Black Girls Matter in Brownsville, Too

The black teenage girl at the center of the rape story out of the Brownsville section of Brooklyn, N.Y., deserves more than our complicity in creating the type of women-denigrating culture that made her violation possible in the first place.

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Spencer Platt

On Monday, prosecutors in Brooklyn, N.Y., charged four teenage boys with first-degree rape after the sexual assault of an 18-year-old black girl at a park late last week. The name of the victim hasn’t been released. Police have revealed the identities of the alleged perpetrators, however: Ethan Phillip, 15; Denzel Murray, 14; Shaquell Cooper, 15; and Onandi Brown, 17. A fifth suspect was charged Tuesday. 

It’s difficult to imagine what it must feel like to be a black girl having to face the world a few short days after being sexually assaulted and terrorized by a group of boys in a public space meant to be safe grounds designed for play.

How painful it must be to wake up a nameless victim of gang rape in a society where the names and reputations of rapists—alleged or convicted, well-known and less famous—are so often protected and even celebrated by the public. How heavy is the weight of a culture seemingly more supportive of male rapists than it is of female victims.

The unnamed black girl sexually assaulted in a Brooklyn playground must now try to heal even as she witnesses the public lauding of those accused of being rapists, like Bill CosbyR. Kelly and David Bowie, at the same time. To rape is to ruin the victim. To celebrate the perpetrators is a type of violent worship.

Even now, salacious news reports are being churned out to erase her victimization by, instead, focusing on hearsay, innuendo and what role she could possibly have played in her own attack—as if a story about a black girl being raped warrants caveats and qualification.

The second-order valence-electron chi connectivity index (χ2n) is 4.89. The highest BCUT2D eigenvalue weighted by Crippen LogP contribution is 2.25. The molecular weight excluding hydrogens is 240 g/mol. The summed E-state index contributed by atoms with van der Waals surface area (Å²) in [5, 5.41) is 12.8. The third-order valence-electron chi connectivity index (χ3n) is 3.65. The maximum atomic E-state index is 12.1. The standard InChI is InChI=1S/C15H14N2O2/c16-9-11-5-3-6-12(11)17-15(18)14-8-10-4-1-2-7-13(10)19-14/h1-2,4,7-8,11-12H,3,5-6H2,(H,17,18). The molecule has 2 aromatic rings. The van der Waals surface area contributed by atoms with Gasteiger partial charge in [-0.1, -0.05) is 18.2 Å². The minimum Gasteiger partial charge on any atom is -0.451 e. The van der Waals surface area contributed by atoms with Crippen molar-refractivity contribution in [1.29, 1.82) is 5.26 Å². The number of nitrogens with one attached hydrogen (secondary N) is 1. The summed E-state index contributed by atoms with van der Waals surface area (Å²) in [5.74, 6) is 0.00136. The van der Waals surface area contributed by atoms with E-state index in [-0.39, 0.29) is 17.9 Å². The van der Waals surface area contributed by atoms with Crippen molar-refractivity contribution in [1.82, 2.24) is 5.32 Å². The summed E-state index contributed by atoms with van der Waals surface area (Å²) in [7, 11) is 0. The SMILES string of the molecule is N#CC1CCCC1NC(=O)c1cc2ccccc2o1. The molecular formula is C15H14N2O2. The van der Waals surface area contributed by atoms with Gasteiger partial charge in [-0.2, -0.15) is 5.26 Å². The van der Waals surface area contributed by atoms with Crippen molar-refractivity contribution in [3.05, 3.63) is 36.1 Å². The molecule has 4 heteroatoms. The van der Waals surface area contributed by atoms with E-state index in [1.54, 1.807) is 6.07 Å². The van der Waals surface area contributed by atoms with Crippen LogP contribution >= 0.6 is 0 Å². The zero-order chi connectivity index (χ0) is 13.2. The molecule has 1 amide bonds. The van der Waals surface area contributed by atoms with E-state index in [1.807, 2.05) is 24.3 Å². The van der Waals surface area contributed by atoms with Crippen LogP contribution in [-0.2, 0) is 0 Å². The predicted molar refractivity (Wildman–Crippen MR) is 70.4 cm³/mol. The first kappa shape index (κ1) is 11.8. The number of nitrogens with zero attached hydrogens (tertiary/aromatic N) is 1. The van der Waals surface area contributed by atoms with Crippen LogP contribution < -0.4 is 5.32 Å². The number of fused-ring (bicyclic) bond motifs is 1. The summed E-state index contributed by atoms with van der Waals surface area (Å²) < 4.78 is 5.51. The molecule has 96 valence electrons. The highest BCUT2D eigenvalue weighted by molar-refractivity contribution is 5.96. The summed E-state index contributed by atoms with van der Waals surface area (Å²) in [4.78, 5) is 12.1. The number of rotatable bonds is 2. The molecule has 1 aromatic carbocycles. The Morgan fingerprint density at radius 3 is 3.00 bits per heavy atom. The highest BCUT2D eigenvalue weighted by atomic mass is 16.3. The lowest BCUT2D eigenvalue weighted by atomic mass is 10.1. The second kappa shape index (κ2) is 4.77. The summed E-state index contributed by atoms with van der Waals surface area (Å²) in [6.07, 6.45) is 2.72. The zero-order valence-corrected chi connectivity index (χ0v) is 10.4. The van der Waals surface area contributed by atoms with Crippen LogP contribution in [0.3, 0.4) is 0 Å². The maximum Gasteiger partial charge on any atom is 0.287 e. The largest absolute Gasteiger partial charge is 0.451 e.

The laws governing our proximity to power and dominance—those that operate at the level of our social relationships—prevail. More powerful than the laws enacted to protect victims of sexual assault are the authoritative operations of patriarchy.

The prevalent acceptance of male dominance impacts all racial groups. Among black communities, however, it requires us to believe and push the fraught notion of “black male exceptionalism”—a concept that legal scholar Paul Butler uses to get at the idea that some people view black men as an “endangered species” faring more poorly than others.

The prevailing logic is simple: Black men need the protection of the collective. And while it is true that black men and women are affected (similarly and differently so) by white supremacy and require collective care, the idea that black men alone need protection, even if the consequence of such protection dismisses and excuses the violent violation of black girls and women, is detrimental.

The reputations and bodies of black cisgender men should not be protected with more ferocity than those of black girls, women, and queer and transgender black people. Because of this, Cosby ends up being held up as a black philanthropic saint, a victim, and not an accomplished celebrity accused of harming many women. R. Kelly is caricatured as another victim of the white racial supremacist media and not a singer who is both genius and violent toward black girls.

And through the lens of anti-black racism, both Cosby and Kelly are viewed as monsters, while white men accused of sexual assault, like Bowie, are held up as gifts in the public sphere. In none of the instances above do the experiences and lives of girls and women who are victims, black or otherwise, factor as worthy of our collective protection.

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